Thursday, February 15, 2007

Blood and Gore in Marvel Zombies

Having been in our consciousness for so long now, zombies have stopped scaring us. These single-minded, hulking undead creatures – their very flesh rotting so badly that it keeps falling off – are now best presented as either a nostalgia retread (Dawn of the Dead) or plain-out satire (Shaun of the Dead). It’s hard to make a serious minded zombie piece any more – regardless of the medium.

Which is precisely why Robert Kirkman’s
The Walking Dead (Image Comics, 2003) was such a standout. In that graphic novel, Kirkman imagined a world where zombies overwhelmingly outnumber humans. A small set of characters stick together and in the face of overwhelming odds try to escape the backwaters and make their way to Atlanta in order to survive. Laced with the basics of a great soap opera and couched in a vibe of post apocalyptic dread, The Walking Dead was a high profile success for its creators and ostensibly the reason Kirkman was invited to write a romp involving zombies and the beloved characters from the Marvel Comics Universe.

Marvel Zombies is a story set in a parallel universe, which is really an excuse for writers to indulge in some creative storytelling without regard to legacies, both emotional and financial. It’s a perfect landscape for bloodletting, a fact which Kirkman exploits to his advantage. Kirkman also wisely eschews trying to repeat his previous success with a serious storyline. Kirkman injects life into Marvel Zombies primarily by infusing it with so much irreverent gore, that all of it becomes funny.

In the story, an unidentified carrier has spread an infection that converts everyone into a zombie. Most of the Marvel superheroes and villains are now zombies. There are no humans in sight, most probably devoured by the zombies. Unlike most undead you see in popular literature, these Marvel zombies have a range of emotions and can talk...a lot.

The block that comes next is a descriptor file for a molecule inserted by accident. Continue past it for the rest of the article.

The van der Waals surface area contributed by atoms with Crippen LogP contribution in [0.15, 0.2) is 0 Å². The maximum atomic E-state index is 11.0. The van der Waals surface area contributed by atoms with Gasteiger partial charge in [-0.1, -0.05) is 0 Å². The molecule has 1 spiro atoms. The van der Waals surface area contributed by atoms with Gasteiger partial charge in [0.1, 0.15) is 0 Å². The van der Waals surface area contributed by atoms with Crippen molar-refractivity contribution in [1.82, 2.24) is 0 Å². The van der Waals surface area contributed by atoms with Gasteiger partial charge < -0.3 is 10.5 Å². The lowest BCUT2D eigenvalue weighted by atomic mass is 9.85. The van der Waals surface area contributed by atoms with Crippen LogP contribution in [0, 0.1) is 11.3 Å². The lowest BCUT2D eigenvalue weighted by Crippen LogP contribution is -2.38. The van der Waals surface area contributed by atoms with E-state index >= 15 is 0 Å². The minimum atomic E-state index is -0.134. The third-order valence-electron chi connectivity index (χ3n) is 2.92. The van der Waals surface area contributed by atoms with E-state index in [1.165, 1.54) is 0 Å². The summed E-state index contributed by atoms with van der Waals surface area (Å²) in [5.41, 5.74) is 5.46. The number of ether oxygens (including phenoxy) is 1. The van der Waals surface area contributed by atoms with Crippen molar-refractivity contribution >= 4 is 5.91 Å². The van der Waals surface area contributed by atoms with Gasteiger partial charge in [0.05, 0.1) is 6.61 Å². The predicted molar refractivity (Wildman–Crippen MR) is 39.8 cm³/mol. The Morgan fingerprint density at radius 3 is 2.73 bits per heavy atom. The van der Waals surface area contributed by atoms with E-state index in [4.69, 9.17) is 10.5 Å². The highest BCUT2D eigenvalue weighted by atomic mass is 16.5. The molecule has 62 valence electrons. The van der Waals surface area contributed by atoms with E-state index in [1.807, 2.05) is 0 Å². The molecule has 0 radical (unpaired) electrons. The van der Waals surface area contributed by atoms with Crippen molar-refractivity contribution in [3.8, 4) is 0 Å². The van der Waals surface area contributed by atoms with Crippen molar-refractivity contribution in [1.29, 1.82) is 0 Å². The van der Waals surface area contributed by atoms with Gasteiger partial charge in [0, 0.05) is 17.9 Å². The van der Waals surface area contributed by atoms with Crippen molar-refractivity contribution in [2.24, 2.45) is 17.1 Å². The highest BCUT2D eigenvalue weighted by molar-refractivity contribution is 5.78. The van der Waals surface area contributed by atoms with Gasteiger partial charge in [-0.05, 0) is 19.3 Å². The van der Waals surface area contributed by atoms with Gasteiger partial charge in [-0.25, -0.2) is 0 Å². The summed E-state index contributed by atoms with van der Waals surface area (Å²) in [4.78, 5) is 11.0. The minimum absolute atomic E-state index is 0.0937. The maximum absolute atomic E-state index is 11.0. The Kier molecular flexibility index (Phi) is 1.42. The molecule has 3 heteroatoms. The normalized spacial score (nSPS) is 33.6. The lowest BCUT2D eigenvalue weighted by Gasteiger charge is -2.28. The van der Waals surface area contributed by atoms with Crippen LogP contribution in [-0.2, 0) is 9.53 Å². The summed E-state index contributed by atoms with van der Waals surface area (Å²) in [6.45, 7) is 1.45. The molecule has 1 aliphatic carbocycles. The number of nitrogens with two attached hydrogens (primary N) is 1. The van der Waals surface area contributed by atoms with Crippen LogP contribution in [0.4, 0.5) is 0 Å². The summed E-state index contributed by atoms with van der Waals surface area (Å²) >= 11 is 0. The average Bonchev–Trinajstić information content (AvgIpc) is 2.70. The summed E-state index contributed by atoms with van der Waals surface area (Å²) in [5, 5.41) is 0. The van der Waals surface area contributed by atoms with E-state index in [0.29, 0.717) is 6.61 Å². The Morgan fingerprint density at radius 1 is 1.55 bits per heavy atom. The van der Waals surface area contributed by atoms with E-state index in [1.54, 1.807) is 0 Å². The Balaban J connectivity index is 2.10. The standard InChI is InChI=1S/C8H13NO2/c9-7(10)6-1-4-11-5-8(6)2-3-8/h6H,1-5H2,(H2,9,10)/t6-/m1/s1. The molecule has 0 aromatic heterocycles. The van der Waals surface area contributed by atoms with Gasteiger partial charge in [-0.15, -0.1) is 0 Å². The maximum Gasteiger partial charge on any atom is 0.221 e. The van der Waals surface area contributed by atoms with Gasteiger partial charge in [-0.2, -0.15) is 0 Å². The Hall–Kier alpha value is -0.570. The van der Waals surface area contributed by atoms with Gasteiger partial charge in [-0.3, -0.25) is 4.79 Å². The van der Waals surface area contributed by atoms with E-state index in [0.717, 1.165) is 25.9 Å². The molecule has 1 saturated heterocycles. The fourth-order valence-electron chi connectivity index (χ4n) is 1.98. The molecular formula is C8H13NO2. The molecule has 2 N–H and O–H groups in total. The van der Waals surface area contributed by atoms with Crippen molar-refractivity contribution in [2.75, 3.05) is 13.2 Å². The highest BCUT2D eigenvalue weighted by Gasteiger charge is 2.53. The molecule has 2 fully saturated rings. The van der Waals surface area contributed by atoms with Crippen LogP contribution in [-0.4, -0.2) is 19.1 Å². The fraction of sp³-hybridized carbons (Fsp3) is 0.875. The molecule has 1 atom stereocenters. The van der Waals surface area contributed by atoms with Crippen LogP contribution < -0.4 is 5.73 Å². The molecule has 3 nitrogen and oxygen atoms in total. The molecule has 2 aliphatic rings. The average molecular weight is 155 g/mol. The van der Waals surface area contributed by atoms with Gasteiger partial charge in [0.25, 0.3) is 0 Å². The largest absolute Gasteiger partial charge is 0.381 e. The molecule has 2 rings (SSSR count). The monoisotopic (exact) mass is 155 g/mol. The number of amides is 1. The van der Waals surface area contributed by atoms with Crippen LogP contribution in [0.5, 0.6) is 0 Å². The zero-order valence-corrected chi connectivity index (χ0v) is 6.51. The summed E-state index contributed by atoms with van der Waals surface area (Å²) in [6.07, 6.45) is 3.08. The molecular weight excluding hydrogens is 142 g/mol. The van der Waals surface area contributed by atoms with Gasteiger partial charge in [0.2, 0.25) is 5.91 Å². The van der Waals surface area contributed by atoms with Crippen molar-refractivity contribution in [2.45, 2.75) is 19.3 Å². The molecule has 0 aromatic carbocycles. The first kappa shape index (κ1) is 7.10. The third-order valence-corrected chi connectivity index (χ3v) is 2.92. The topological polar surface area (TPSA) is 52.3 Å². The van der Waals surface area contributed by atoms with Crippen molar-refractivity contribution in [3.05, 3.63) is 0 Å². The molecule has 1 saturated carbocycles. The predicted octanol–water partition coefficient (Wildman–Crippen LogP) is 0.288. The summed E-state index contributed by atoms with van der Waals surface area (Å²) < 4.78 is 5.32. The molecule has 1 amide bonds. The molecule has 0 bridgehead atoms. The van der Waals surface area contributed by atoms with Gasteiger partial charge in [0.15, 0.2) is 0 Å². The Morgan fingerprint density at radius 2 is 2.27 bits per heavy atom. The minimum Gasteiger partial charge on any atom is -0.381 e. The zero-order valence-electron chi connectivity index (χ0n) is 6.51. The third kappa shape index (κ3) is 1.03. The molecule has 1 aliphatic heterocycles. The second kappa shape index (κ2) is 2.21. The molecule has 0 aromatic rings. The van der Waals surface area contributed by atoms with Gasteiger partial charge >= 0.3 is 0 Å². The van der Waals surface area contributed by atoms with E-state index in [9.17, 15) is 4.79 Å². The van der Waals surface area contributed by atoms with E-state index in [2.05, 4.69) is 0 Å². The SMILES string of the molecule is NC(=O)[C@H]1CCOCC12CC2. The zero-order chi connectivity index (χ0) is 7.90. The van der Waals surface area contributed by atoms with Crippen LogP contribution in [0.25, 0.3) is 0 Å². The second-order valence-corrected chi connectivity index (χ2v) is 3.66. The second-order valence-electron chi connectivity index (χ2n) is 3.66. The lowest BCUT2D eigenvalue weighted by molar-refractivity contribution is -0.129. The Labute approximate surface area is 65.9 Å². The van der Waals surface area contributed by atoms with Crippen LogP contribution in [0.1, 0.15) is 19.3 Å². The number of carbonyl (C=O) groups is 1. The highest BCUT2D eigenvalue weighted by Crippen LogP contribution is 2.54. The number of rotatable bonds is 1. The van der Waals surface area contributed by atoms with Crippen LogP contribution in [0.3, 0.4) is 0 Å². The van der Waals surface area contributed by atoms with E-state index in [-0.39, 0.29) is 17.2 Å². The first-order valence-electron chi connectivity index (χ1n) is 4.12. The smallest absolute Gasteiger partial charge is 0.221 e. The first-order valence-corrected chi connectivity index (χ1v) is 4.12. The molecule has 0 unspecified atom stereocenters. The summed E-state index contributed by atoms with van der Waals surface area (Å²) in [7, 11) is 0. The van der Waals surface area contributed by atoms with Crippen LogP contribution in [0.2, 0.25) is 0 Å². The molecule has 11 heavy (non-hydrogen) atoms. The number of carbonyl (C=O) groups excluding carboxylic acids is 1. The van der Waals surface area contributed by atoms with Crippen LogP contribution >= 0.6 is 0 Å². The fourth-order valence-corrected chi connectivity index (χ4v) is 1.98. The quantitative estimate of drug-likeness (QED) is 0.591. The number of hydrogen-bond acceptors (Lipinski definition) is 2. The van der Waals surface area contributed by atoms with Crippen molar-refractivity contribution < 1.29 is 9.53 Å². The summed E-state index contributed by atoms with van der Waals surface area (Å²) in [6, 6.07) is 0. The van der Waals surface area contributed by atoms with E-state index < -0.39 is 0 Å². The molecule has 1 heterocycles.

They get depressed, bicker, fight among themselves, threaten each other, trash talk their opponents and make detailed medium range plans. All of this centers around their next meal - which consists of anything living they can find.

In the startling opening sequence of the novel, Magneto, a survivor of the plague is chased by a number of Marvel Zombies, including Captain America, Spider-man, Hulk, Hawkeye, Giant Man, Thor and Wolverine. Powerful as he is, the master of magnetism finally succumbs to a bite on his neck from the Wasp. And as he goes down, the former superheroes descend on his body in a feeding frenzy. “I hope you choke on me” cries Magneto the last time you see him.

Illustrator Sean Phillips, relatively unknown in the US but a serious talent, renders the zombies with limp and unfinished lines, displaying them as decaying and physically unraveling. His zombies have glazed white eyes and sharp knitted fangs, their mouths perennially caked with blood. The scenes of carnage are depicted in panels soaked in red and black.


It’s roundly gross and full of pulpy humor.

During a fierce battle with a potential meal, Iron Man is ripped into half and requests a fellow zombie to throw his torso back in the fray so he can grab a bite. Spider-man agonizes over how he had to consume his wife and aunt to curb his cravings. He also gets his leg ripped and has to request Luke Cage to carry him around. Captain America has his own shield thrown at him and gets top of his head neatly sliced. In a later battle, his exposed gray matter is exploited by his archenemy Red Skull.

Kirkman particularly has savage fun with Bruce Banner. Banner transforms himself into the Hulk whenever he is angry, which here happens whenever he is hungry. This is pretty much all of the time. But after the Hulk has fed, the anger settles and Banner returns. This presents a problem, because the large portions eaten by Hulk no longer fit into Banner’s stomach. The stomach bursts open. And then things get really gruesome.

Kirkman finds news ways of tearing down mighty superhumans, showing us how they've lost all sense of heroism and indeed humanity itself. It's a recurring theme in a lot of literature: the best can turn evil in the worst of circumstances.

For all its cleverness, the book remains a bit of a one-trick pony. To appreciate that trick in a way that sustains you through the length of this work, it helps if you are familiar with the Marvel Universe, which is why this is a novel primarily for fans. Having patiently consumed recycled plots in the mainstream Marvel series, fans will likely delight in this diversion.

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